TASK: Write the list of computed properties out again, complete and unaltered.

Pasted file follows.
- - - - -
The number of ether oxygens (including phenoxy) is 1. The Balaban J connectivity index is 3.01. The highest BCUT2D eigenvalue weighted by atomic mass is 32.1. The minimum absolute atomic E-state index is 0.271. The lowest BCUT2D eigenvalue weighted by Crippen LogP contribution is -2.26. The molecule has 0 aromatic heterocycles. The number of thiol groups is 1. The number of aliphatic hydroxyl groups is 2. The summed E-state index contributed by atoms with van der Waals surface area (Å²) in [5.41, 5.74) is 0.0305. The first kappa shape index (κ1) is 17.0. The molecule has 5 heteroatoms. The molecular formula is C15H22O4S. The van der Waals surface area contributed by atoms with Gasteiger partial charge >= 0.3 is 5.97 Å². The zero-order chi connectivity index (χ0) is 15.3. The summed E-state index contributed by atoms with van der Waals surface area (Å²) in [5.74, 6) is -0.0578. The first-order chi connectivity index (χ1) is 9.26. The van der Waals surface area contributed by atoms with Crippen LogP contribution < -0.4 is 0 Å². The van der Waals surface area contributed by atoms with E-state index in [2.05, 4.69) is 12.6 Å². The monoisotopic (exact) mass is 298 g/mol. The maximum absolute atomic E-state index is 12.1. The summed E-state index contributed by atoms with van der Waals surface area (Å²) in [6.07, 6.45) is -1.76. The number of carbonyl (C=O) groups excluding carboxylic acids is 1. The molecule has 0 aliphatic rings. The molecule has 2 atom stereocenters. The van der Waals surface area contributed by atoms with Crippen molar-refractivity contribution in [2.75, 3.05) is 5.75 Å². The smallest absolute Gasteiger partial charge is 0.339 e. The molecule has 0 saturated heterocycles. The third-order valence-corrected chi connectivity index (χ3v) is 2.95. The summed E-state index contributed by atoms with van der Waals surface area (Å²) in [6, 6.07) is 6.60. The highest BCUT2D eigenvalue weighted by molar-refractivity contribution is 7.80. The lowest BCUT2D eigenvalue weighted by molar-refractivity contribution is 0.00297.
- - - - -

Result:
The number of ether oxygens (including phenoxy) is 1. The Balaban J connectivity index is 3.01. The highest BCUT2D eigenvalue weighted by atomic mass is 32.1. The minimum absolute atomic E-state index is 0.271. The lowest BCUT2D eigenvalue weighted by Crippen LogP contribution is -2.26. The molecule has 0 aromatic heterocycles. The number of thiol groups is 1. The number of aliphatic hydroxyl groups is 2. The summed E-state index contributed by atoms with van der Waals surface area (Å²) in [5.41, 5.74) is 0.0305. The first kappa shape index (κ1) is 17.0. The molecule has 5 heteroatoms. The molecular formula is C15H22O4S. The van der Waals surface area contributed by atoms with Gasteiger partial charge >= 0.3 is 5.97 Å². The zero-order chi connectivity index (χ0) is 15.3. The summed E-state index contributed by atoms with van der Waals surface area (Å²) in [5.74, 6) is -0.0578. The first-order chi connectivity index (χ1) is 9.26. The van der Waals surface area contributed by atoms with Crippen LogP contribution < -0.4 is 0 Å². The van der Waals surface area contributed by atoms with E-state index in [2.05, 4.69) is 12.6 Å². The monoisotopic (exact) mass is 298 g/mol. The maximum absolute atomic E-state index is 12.1. The summed E-state index contributed by atoms with van der Waals surface area (Å²) in [6.07, 6.45) is -1.76. The number of carbonyl (C=O) groups excluding carboxylic acids is 1. The molecule has 0 aliphatic rings. The molecule has 2 atom stereocenters. The van der Waals surface area contributed by atoms with Crippen molar-refractivity contribution in [2.75, 3.05) is 5.75 Å². The smallest absolute Gasteiger partial charge is 0.339 e. The molecule has 0 saturated heterocycles. The third-order valence-corrected chi connectivity index (χ3v) is 2.95. The summed E-state index contributed by atoms with van der Waals surface area (Å²) in [6, 6.07) is 6.60. The highest BCUT2D eigenvalue weighted by molar-refractivity contribution is 7.80. The lowest BCUT2D eigenvalue weighted by molar-refractivity contribution is 0.00297.